Investigating the Neruda-Paramour thrust system, Mercury

Man, Ben; Rothery, David; Balme, Matthew; Conway, Susan and Wright, Jack (2020). Investigating the Neruda-Paramour thrust system, Mercury. In: EPSC Abstracts, article no. 794.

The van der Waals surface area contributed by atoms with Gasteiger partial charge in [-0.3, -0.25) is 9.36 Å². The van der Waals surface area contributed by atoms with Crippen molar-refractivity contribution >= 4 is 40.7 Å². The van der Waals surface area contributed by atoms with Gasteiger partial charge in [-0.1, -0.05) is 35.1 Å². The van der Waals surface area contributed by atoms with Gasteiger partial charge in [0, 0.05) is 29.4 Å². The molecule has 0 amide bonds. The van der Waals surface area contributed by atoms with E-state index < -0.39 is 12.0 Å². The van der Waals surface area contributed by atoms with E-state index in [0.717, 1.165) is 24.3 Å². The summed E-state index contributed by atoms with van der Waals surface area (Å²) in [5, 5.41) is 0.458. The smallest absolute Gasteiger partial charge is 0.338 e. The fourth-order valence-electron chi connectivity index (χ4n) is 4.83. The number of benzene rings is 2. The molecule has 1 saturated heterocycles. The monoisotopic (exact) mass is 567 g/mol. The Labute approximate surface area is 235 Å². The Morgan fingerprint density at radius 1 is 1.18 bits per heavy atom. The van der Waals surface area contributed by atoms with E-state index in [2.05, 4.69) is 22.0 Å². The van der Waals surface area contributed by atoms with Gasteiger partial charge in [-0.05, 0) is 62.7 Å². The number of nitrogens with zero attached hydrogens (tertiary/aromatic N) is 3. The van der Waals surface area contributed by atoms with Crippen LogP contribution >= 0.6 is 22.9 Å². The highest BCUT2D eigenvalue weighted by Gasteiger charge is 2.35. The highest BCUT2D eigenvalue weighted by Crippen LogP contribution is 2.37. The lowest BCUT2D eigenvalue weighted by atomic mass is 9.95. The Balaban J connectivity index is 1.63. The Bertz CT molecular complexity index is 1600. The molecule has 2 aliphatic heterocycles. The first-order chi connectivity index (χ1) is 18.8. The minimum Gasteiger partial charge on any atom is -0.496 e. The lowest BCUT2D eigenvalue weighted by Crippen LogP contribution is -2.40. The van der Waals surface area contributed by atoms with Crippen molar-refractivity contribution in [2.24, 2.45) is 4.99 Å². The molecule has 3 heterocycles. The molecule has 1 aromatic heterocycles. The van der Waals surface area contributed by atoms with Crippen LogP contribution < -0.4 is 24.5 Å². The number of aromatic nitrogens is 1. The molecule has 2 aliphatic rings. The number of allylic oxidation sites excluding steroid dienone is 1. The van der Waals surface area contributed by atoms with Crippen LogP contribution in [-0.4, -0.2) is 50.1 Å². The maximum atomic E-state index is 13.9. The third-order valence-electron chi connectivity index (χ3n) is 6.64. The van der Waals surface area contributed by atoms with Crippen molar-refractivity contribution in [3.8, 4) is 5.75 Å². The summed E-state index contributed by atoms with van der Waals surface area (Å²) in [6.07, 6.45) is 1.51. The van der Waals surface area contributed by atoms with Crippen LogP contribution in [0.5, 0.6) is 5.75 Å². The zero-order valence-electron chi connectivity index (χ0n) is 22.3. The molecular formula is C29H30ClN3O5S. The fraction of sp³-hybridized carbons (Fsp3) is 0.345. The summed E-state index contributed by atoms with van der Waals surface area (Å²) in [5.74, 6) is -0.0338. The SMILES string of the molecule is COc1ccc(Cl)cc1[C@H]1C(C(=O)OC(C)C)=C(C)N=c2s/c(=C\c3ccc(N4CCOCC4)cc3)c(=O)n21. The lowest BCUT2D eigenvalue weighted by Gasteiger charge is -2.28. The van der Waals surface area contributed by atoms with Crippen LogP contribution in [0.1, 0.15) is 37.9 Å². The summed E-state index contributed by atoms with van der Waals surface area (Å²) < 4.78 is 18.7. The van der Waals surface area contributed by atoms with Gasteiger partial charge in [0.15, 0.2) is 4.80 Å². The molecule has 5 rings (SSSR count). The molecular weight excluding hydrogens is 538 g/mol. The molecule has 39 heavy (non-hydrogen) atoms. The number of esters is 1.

Our tectonic mapping as part of a larger morphostratigraphic mapping effort of the H13, Neruda Quadrangle has led us to recognise the “Neruda-Paramour” thrust system. The system appears to extend from the southern limits of H13 north through H09 and H08 and simplifies at its northern end into Paramour Rupes. Mercury’s tectonic evolution is dominated by global scale contractional structures of which the Neruda-Paramour system is part. These structures are believed to have formed either by secular cooling of the planet, tidal despinning, mantle overturn, true polar wander or a combination of these processes. Regardless of the process, Mercury’s surface exhibits abundant evidence of global contraction in the form of shortening structures such as lobate scarps, high relief ridges and wrinkles ridges. These features are widely accepted as the surface expressions of thrust faulting and folding, produced by lithospheric horizontal compression. Often, these contractional features comprise major thrust systems as linked segments with a consistent trend. In order to understand the development of the Neruda-Paramour system and to ascertain if there is any sequence of movements, we are first mapping the system in its entirety followed by age dating of each thrust segment’s last movement using the buffered crater counting (BCC) technique.

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